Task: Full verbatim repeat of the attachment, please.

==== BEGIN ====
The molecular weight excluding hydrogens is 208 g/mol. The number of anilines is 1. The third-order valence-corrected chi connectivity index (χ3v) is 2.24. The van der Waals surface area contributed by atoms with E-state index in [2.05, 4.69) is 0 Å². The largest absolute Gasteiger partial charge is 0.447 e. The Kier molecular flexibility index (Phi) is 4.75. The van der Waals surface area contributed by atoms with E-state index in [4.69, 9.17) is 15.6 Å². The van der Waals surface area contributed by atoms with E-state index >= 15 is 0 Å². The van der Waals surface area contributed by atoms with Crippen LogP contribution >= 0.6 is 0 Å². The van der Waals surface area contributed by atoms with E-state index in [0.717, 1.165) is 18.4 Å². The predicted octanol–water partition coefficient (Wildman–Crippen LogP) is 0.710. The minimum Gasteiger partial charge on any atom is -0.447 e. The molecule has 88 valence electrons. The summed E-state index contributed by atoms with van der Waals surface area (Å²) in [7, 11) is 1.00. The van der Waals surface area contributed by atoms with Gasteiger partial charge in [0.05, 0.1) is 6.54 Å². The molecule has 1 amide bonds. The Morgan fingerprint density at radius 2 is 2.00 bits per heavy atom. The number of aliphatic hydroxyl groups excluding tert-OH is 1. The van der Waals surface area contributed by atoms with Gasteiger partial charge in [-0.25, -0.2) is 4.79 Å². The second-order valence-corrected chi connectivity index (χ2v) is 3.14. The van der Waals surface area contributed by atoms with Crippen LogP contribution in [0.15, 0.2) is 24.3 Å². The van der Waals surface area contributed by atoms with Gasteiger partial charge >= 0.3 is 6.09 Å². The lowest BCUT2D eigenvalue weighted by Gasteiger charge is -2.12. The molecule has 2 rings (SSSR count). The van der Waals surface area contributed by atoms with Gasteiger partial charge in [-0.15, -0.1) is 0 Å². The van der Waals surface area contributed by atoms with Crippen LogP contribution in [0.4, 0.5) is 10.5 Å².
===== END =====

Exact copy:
The molecular weight excluding hydrogens is 208 g/mol. The number of anilines is 1. The third-order valence-corrected chi connectivity index (χ3v) is 2.24. The van der Waals surface area contributed by atoms with E-state index in [2.05, 4.69) is 0 Å². The largest absolute Gasteiger partial charge is 0.447 e. The Kier molecular flexibility index (Phi) is 4.75. The van der Waals surface area contributed by atoms with E-state index in [4.69, 9.17) is 15.6 Å². The van der Waals surface area contributed by atoms with E-state index >= 15 is 0 Å². The van der Waals surface area contributed by atoms with Crippen LogP contribution >= 0.6 is 0 Å². The van der Waals surface area contributed by atoms with E-state index in [0.717, 1.165) is 18.4 Å². The predicted octanol–water partition coefficient (Wildman–Crippen LogP) is 0.710. The minimum Gasteiger partial charge on any atom is -0.447 e. The molecule has 88 valence electrons. The summed E-state index contributed by atoms with van der Waals surface area (Å²) in [7, 11) is 1.00. The van der Waals surface area contributed by atoms with Gasteiger partial charge in [0.05, 0.1) is 6.54 Å². The molecule has 1 amide bonds. The Morgan fingerprint density at radius 2 is 2.00 bits per heavy atom. The number of aliphatic hydroxyl groups excluding tert-OH is 1. The van der Waals surface area contributed by atoms with Gasteiger partial charge in [-0.25, -0.2) is 4.79 Å². The second-order valence-corrected chi connectivity index (χ2v) is 3.14. The van der Waals surface area contributed by atoms with Crippen LogP contribution in [0.15, 0.2) is 24.3 Å². The van der Waals surface area contributed by atoms with Gasteiger partial charge >= 0.3 is 6.09 Å². The lowest BCUT2D eigenvalue weighted by Gasteiger charge is -2.12. The molecule has 2 rings (SSSR count). The van der Waals surface area contributed by atoms with Gasteiger partial charge in [-0.15, -0.1) is 0 Å². The van der Waals surface area contributed by atoms with Crippen LogP contribution in [0.4, 0.5) is 10.5 Å².